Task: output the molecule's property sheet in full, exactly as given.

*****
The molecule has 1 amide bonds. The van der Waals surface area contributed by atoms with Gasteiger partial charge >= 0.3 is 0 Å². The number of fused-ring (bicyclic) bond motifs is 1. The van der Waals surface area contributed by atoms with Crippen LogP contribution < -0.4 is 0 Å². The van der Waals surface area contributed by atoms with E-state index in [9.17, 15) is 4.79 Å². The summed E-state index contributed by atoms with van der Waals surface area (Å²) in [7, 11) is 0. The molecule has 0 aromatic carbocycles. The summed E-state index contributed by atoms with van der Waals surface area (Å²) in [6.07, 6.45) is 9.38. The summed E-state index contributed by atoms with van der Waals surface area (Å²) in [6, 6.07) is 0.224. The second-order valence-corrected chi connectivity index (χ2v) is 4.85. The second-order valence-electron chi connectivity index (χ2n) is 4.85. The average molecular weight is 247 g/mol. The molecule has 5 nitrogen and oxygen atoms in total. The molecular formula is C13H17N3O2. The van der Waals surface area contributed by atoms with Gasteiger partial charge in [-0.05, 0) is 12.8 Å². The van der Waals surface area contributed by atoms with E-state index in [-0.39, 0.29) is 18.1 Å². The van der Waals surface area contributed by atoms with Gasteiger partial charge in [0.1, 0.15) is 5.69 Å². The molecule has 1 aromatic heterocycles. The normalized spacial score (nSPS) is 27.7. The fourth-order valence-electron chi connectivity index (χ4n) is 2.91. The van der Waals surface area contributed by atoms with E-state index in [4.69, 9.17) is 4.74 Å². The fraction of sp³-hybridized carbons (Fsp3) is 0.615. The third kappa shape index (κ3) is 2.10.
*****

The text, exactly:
The molecule has 1 amide bonds. The van der Waals surface area contributed by atoms with Gasteiger partial charge >= 0.3 is 0 Å². The number of fused-ring (bicyclic) bond motifs is 1. The van der Waals surface area contributed by atoms with Crippen LogP contribution < -0.4 is 0 Å². The van der Waals surface area contributed by atoms with E-state index in [9.17, 15) is 4.79 Å². The summed E-state index contributed by atoms with van der Waals surface area (Å²) in [7, 11) is 0. The molecule has 0 aromatic carbocycles. The summed E-state index contributed by atoms with van der Waals surface area (Å²) in [6.07, 6.45) is 9.38. The summed E-state index contributed by atoms with van der Waals surface area (Å²) in [6, 6.07) is 0.224. The second-order valence-corrected chi connectivity index (χ2v) is 4.85. The second-order valence-electron chi connectivity index (χ2n) is 4.85. The average molecular weight is 247 g/mol. The molecule has 5 nitrogen and oxygen atoms in total. The molecular formula is C13H17N3O2. The van der Waals surface area contributed by atoms with Gasteiger partial charge in [-0.05, 0) is 12.8 Å². The van der Waals surface area contributed by atoms with E-state index in [-0.39, 0.29) is 18.1 Å². The van der Waals surface area contributed by atoms with Gasteiger partial charge in [0.1, 0.15) is 5.69 Å². The molecule has 1 aromatic heterocycles. The normalized spacial score (nSPS) is 27.7. The fourth-order valence-electron chi connectivity index (χ4n) is 2.91. The van der Waals surface area contributed by atoms with E-state index in [4.69, 9.17) is 4.74 Å². The fraction of sp³-hybridized carbons (Fsp3) is 0.615. The third kappa shape index (κ3) is 2.10.